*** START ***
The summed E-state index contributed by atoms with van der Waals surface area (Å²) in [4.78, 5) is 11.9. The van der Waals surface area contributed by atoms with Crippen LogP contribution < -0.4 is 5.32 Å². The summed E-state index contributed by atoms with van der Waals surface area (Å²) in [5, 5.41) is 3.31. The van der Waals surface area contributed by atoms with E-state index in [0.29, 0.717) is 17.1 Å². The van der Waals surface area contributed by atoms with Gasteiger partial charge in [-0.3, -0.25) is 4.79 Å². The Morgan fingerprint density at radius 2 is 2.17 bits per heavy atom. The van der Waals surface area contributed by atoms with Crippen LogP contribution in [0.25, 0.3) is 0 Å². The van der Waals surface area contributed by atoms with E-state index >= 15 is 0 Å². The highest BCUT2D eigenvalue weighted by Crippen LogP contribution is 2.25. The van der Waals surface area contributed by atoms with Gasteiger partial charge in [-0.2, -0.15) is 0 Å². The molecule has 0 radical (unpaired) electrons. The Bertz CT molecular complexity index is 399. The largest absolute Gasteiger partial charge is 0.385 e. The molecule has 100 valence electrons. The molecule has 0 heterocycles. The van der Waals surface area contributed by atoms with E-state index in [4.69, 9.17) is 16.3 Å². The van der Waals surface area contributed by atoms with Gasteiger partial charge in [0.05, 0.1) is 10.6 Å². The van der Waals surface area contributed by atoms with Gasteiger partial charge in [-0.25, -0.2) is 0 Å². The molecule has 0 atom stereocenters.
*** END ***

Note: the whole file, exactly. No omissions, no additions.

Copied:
The summed E-state index contributed by atoms with van der Waals surface area (Å²) in [4.78, 5) is 11.9. The van der Waals surface area contributed by atoms with Crippen LogP contribution < -0.4 is 5.32 Å². The summed E-state index contributed by atoms with van der Waals surface area (Å²) in [5, 5.41) is 3.31. The van der Waals surface area contributed by atoms with E-state index in [0.29, 0.717) is 17.1 Å². The van der Waals surface area contributed by atoms with Gasteiger partial charge in [-0.3, -0.25) is 4.79 Å². The Morgan fingerprint density at radius 2 is 2.17 bits per heavy atom. The van der Waals surface area contributed by atoms with Crippen LogP contribution in [0.25, 0.3) is 0 Å². The van der Waals surface area contributed by atoms with E-state index >= 15 is 0 Å². The highest BCUT2D eigenvalue weighted by Crippen LogP contribution is 2.25. The van der Waals surface area contributed by atoms with Gasteiger partial charge in [-0.2, -0.15) is 0 Å². The molecule has 0 radical (unpaired) electrons. The Bertz CT molecular complexity index is 399. The largest absolute Gasteiger partial charge is 0.385 e. The molecule has 100 valence electrons. The molecule has 0 heterocycles. The van der Waals surface area contributed by atoms with E-state index in [4.69, 9.17) is 16.3 Å². The van der Waals surface area contributed by atoms with Gasteiger partial charge in [0.05, 0.1) is 10.6 Å². The van der Waals surface area contributed by atoms with Gasteiger partial charge in [-0.25, -0.2) is 0 Å². The molecule has 0 atom stereocenters.